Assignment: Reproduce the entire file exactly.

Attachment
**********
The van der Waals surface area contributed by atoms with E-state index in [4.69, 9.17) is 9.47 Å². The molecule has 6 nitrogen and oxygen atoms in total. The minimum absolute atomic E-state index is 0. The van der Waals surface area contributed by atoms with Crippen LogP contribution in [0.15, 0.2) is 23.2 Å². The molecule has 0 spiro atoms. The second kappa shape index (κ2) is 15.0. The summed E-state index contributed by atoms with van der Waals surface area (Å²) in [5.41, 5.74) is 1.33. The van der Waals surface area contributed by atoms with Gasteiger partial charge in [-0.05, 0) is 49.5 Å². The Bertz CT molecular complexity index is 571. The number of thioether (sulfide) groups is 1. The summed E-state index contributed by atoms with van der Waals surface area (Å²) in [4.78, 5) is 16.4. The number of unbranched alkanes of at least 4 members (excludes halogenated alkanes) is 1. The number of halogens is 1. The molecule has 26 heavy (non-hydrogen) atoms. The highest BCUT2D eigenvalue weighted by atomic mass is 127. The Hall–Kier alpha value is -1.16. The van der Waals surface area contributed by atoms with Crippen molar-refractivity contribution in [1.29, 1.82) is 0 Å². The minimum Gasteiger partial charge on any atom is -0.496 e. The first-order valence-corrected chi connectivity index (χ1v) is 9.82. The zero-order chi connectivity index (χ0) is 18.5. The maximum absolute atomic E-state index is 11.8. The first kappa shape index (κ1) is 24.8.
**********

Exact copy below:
The van der Waals surface area contributed by atoms with E-state index in [4.69, 9.17) is 9.47 Å². The molecule has 6 nitrogen and oxygen atoms in total. The minimum absolute atomic E-state index is 0. The van der Waals surface area contributed by atoms with Crippen LogP contribution in [0.15, 0.2) is 23.2 Å². The molecule has 0 spiro atoms. The second kappa shape index (κ2) is 15.0. The summed E-state index contributed by atoms with van der Waals surface area (Å²) in [5.41, 5.74) is 1.33. The van der Waals surface area contributed by atoms with Gasteiger partial charge in [-0.05, 0) is 49.5 Å². The Bertz CT molecular complexity index is 571. The number of thioether (sulfide) groups is 1. The summed E-state index contributed by atoms with van der Waals surface area (Å²) in [4.78, 5) is 16.4. The number of unbranched alkanes of at least 4 members (excludes halogenated alkanes) is 1. The number of halogens is 1. The molecule has 26 heavy (non-hydrogen) atoms. The highest BCUT2D eigenvalue weighted by atomic mass is 127. The Hall–Kier alpha value is -1.16. The van der Waals surface area contributed by atoms with Crippen molar-refractivity contribution in [1.29, 1.82) is 0 Å². The minimum Gasteiger partial charge on any atom is -0.496 e. The first-order valence-corrected chi connectivity index (χ1v) is 9.82. The zero-order chi connectivity index (χ0) is 18.5. The maximum absolute atomic E-state index is 11.8. The first kappa shape index (κ1) is 24.8.